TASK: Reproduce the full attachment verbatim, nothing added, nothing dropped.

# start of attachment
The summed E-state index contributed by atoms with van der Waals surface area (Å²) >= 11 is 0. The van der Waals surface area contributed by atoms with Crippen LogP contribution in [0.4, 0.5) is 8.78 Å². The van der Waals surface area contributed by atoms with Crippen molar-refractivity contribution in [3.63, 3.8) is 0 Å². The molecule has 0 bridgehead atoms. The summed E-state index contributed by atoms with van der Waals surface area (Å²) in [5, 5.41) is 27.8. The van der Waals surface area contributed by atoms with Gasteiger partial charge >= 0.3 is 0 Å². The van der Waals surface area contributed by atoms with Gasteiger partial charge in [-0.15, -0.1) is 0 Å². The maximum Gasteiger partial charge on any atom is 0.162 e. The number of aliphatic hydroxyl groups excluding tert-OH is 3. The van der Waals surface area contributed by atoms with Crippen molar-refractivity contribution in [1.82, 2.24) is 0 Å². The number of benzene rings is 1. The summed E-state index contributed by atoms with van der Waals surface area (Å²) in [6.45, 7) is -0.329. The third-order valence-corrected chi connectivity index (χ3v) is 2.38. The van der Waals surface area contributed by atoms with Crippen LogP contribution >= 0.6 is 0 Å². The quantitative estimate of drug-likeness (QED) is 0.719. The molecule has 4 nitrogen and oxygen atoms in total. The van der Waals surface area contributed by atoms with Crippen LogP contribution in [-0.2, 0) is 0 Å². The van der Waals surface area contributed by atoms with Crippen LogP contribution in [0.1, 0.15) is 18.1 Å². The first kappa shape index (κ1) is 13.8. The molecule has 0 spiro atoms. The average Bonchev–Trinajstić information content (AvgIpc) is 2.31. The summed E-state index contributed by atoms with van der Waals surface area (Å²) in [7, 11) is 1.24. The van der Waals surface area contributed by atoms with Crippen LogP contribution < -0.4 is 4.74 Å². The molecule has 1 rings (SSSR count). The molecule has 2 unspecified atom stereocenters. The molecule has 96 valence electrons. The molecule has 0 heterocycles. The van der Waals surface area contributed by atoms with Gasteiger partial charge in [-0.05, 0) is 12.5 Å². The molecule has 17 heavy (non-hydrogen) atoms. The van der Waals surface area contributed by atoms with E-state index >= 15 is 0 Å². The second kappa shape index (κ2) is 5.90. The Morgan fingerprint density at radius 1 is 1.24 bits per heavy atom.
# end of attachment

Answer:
The summed E-state index contributed by atoms with van der Waals surface area (Å²) >= 11 is 0. The van der Waals surface area contributed by atoms with Crippen LogP contribution in [0.4, 0.5) is 8.78 Å². The van der Waals surface area contributed by atoms with Crippen molar-refractivity contribution in [3.63, 3.8) is 0 Å². The molecule has 0 bridgehead atoms. The summed E-state index contributed by atoms with van der Waals surface area (Å²) in [5, 5.41) is 27.8. The van der Waals surface area contributed by atoms with Gasteiger partial charge >= 0.3 is 0 Å². The van der Waals surface area contributed by atoms with Gasteiger partial charge in [-0.15, -0.1) is 0 Å². The maximum Gasteiger partial charge on any atom is 0.162 e. The number of aliphatic hydroxyl groups excluding tert-OH is 3. The van der Waals surface area contributed by atoms with Crippen molar-refractivity contribution in [1.82, 2.24) is 0 Å². The number of benzene rings is 1. The summed E-state index contributed by atoms with van der Waals surface area (Å²) in [6.45, 7) is -0.329. The third-order valence-corrected chi connectivity index (χ3v) is 2.38. The van der Waals surface area contributed by atoms with Crippen LogP contribution >= 0.6 is 0 Å². The quantitative estimate of drug-likeness (QED) is 0.719. The molecule has 4 nitrogen and oxygen atoms in total. The van der Waals surface area contributed by atoms with Crippen LogP contribution in [-0.2, 0) is 0 Å². The van der Waals surface area contributed by atoms with Crippen LogP contribution in [0.1, 0.15) is 18.1 Å². The first kappa shape index (κ1) is 13.8. The molecule has 0 spiro atoms. The average Bonchev–Trinajstić information content (AvgIpc) is 2.31. The summed E-state index contributed by atoms with van der Waals surface area (Å²) in [7, 11) is 1.24. The van der Waals surface area contributed by atoms with Crippen LogP contribution < -0.4 is 4.74 Å². The molecule has 1 rings (SSSR count). The molecule has 2 unspecified atom stereocenters. The molecule has 96 valence electrons. The molecule has 0 heterocycles. The van der Waals surface area contributed by atoms with Gasteiger partial charge in [-0.05, 0) is 12.5 Å². The molecule has 17 heavy (non-hydrogen) atoms. The van der Waals surface area contributed by atoms with E-state index >= 15 is 0 Å². The second kappa shape index (κ2) is 5.90. The Morgan fingerprint density at radius 1 is 1.24 bits per heavy atom.